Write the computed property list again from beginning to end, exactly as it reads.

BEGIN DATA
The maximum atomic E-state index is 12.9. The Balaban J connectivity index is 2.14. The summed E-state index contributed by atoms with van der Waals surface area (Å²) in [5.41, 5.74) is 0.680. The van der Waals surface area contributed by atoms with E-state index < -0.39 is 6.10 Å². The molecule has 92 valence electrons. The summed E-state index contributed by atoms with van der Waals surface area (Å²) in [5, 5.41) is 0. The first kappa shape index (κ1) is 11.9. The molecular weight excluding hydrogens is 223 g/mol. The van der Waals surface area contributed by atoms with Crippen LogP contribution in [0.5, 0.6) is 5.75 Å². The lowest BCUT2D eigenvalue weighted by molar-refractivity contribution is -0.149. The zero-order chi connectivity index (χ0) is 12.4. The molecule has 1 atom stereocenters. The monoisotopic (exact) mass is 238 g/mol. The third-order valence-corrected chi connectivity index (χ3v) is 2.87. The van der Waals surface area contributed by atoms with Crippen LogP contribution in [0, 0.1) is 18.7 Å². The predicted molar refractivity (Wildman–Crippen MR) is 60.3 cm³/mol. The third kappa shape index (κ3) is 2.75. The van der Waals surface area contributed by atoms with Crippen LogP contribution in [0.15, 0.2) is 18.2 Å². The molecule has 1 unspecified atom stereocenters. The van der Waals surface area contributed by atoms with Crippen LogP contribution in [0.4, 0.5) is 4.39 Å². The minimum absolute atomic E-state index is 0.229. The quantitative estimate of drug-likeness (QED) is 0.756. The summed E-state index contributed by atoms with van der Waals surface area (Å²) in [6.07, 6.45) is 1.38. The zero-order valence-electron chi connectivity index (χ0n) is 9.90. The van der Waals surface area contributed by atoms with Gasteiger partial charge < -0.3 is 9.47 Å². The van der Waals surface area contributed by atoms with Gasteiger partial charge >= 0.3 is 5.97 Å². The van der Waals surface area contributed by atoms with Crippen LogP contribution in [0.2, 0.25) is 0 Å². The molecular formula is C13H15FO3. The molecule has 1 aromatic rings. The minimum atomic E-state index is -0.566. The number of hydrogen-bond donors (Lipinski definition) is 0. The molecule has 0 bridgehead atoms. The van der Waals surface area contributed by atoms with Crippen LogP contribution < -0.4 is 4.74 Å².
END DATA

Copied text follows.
The maximum atomic E-state index is 12.9. The Balaban J connectivity index is 2.14. The summed E-state index contributed by atoms with van der Waals surface area (Å²) in [5.41, 5.74) is 0.680. The van der Waals surface area contributed by atoms with E-state index < -0.39 is 6.10 Å². The molecule has 92 valence electrons. The summed E-state index contributed by atoms with van der Waals surface area (Å²) in [5, 5.41) is 0. The first kappa shape index (κ1) is 11.9. The molecular weight excluding hydrogens is 223 g/mol. The van der Waals surface area contributed by atoms with Crippen LogP contribution in [0.5, 0.6) is 5.75 Å². The lowest BCUT2D eigenvalue weighted by molar-refractivity contribution is -0.149. The zero-order chi connectivity index (χ0) is 12.4. The molecule has 1 atom stereocenters. The monoisotopic (exact) mass is 238 g/mol. The third-order valence-corrected chi connectivity index (χ3v) is 2.87. The van der Waals surface area contributed by atoms with Crippen LogP contribution in [0, 0.1) is 18.7 Å². The predicted molar refractivity (Wildman–Crippen MR) is 60.3 cm³/mol. The third kappa shape index (κ3) is 2.75. The van der Waals surface area contributed by atoms with Crippen LogP contribution in [0.15, 0.2) is 18.2 Å². The molecule has 1 unspecified atom stereocenters. The van der Waals surface area contributed by atoms with Crippen LogP contribution in [0.4, 0.5) is 4.39 Å². The minimum absolute atomic E-state index is 0.229. The quantitative estimate of drug-likeness (QED) is 0.756. The summed E-state index contributed by atoms with van der Waals surface area (Å²) in [6.07, 6.45) is 1.38. The zero-order valence-electron chi connectivity index (χ0n) is 9.90. The van der Waals surface area contributed by atoms with Gasteiger partial charge < -0.3 is 9.47 Å². The van der Waals surface area contributed by atoms with Gasteiger partial charge >= 0.3 is 5.97 Å². The van der Waals surface area contributed by atoms with Crippen LogP contribution in [0.2, 0.25) is 0 Å². The molecular formula is C13H15FO3. The molecule has 1 aromatic rings. The minimum atomic E-state index is -0.566. The number of hydrogen-bond donors (Lipinski definition) is 0. The molecule has 0 bridgehead atoms. The van der Waals surface area contributed by atoms with Crippen LogP contribution < -0.4 is 4.74 Å².